Talking about God in Jewish Education

Steven Brown

Dialogue on Jewish Education from The Davidson School 

Steven Brown is a program officer at AVICHAI North America. He was dean of The Davidson School from 2003 to 2008.

I believe that for any intelligent Jew today, theology is indispensable. Many think it is not necessary, that they don’t need it. My view is: if you work in a Jewish classroom and are shaky about theology, how will you be able to teach it?

When I came to JTS in 1996 as director of the Melton Research Center for Jewish Education and assistant dean of the new William Davidson Graduate School of Jewish Education, Neil Gillman, who was then chair of the Jewish Philosophy area at JTS, made me an offer I could not refuse. He bemoaned the fact that few people were doing any serious theological inquiry, teaching, or learning in any of our Jewish educational institutions. JTS focused on academics only, not on the applied theology needed by our students in the field. Few were seriously engaged in God talk or in understanding how we know what God wants of us, let alone grappling with more difficult issues such as theodicy and eschatology.

Neil Gillman’s idea was that we would expose our students to the core theological issues they would need to confront for themselves and as future leaders and educators. We would combine the theology material with pedagogical skills or content knowledge, so our students would be able to teach sophisticated concepts to learners of all ages. Together we created a course called Translating Jewish Theology into Educational Settings. After teaching it for one semester on campus, we tried it as an online course at JTS. Over eleven years we taught it, on campus and online, to hundreds of JTS students.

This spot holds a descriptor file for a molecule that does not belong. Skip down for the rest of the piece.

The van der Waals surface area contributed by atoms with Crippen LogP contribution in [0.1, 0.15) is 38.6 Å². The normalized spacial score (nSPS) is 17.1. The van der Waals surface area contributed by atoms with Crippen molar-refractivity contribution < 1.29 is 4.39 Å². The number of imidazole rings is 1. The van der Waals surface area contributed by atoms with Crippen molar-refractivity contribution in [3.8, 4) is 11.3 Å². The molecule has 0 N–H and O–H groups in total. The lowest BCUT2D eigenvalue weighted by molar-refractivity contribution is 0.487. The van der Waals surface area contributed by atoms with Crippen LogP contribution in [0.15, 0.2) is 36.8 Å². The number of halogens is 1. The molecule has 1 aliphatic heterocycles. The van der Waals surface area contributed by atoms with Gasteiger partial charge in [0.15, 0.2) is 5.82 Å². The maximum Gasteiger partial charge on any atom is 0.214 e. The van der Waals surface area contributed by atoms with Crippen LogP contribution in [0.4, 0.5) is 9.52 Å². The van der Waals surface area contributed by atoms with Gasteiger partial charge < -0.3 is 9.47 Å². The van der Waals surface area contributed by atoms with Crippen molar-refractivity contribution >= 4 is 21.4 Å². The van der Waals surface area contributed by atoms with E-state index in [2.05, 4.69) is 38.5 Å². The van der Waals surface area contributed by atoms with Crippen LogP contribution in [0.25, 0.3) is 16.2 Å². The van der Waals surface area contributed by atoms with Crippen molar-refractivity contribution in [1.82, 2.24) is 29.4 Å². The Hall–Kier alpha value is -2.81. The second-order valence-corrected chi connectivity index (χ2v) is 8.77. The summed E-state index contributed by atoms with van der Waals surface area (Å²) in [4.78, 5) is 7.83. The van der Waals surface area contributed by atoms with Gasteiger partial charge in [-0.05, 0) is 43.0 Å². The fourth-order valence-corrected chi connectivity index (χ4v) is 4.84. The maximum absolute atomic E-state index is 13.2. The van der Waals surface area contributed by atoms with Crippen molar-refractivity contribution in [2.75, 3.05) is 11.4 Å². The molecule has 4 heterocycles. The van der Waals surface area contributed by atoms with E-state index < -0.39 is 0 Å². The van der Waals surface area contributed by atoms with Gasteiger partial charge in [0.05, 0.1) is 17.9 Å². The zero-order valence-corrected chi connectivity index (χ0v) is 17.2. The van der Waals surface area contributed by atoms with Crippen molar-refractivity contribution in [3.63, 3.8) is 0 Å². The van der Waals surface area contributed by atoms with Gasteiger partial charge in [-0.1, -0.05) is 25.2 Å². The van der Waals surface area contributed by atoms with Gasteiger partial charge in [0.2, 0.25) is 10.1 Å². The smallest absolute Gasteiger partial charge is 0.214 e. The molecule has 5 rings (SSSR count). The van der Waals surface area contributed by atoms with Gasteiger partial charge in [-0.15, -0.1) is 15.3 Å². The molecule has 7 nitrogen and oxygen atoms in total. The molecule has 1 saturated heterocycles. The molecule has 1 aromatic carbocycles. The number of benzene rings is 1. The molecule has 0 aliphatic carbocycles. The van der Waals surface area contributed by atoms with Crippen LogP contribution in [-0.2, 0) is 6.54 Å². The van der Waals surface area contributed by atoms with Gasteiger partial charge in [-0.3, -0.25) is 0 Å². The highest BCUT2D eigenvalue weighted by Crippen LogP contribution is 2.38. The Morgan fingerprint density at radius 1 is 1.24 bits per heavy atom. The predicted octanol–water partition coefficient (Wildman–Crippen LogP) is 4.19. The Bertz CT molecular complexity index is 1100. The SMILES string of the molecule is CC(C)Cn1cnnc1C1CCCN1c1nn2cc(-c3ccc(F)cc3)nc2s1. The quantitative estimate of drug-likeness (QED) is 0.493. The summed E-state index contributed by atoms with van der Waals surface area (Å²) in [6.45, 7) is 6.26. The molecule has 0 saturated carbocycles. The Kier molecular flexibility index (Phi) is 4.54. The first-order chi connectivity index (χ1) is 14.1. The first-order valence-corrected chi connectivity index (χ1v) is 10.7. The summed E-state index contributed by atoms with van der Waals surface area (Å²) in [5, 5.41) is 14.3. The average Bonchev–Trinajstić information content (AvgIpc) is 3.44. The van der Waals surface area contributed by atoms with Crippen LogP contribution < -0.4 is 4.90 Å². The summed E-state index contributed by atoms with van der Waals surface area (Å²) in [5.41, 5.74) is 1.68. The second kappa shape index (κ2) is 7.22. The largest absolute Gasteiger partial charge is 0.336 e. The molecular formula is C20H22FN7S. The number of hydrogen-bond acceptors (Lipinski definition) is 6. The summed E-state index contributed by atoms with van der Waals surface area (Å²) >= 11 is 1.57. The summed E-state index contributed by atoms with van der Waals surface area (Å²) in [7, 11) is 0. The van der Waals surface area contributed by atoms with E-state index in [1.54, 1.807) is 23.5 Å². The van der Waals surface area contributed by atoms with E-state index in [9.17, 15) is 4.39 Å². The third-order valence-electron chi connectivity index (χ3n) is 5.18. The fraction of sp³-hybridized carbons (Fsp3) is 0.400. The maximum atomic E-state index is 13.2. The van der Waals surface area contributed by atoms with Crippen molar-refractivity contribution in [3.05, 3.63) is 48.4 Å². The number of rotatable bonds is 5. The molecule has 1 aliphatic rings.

I say more about God in Jewish education in this video on YouTube.

Rabbi Steven Brown is a program officer at AVICHAI North America. He was dean of The Davidson School from 2003 to 2008. For many years he served as director of supplementary and day schools and a staff member and educational trainer at Ramah camps. He has authored many articles and books on Jewish school curricula and has a particular interest in teaching Jewish prayer and translating Jewish theology into varied educational settings. While at JTS he helped create the Day School Leadership Training Institute (DSLTI) and the Jewish Day School Standards and Benchmarks project. Rabbi Brown has a BA and BHL from the combined program of JTS and Columbia University; an MA and EdD from Teachers College, Columbia University; and an MHL and rabbinic ordination from the Reconstructionist Rabbinical College.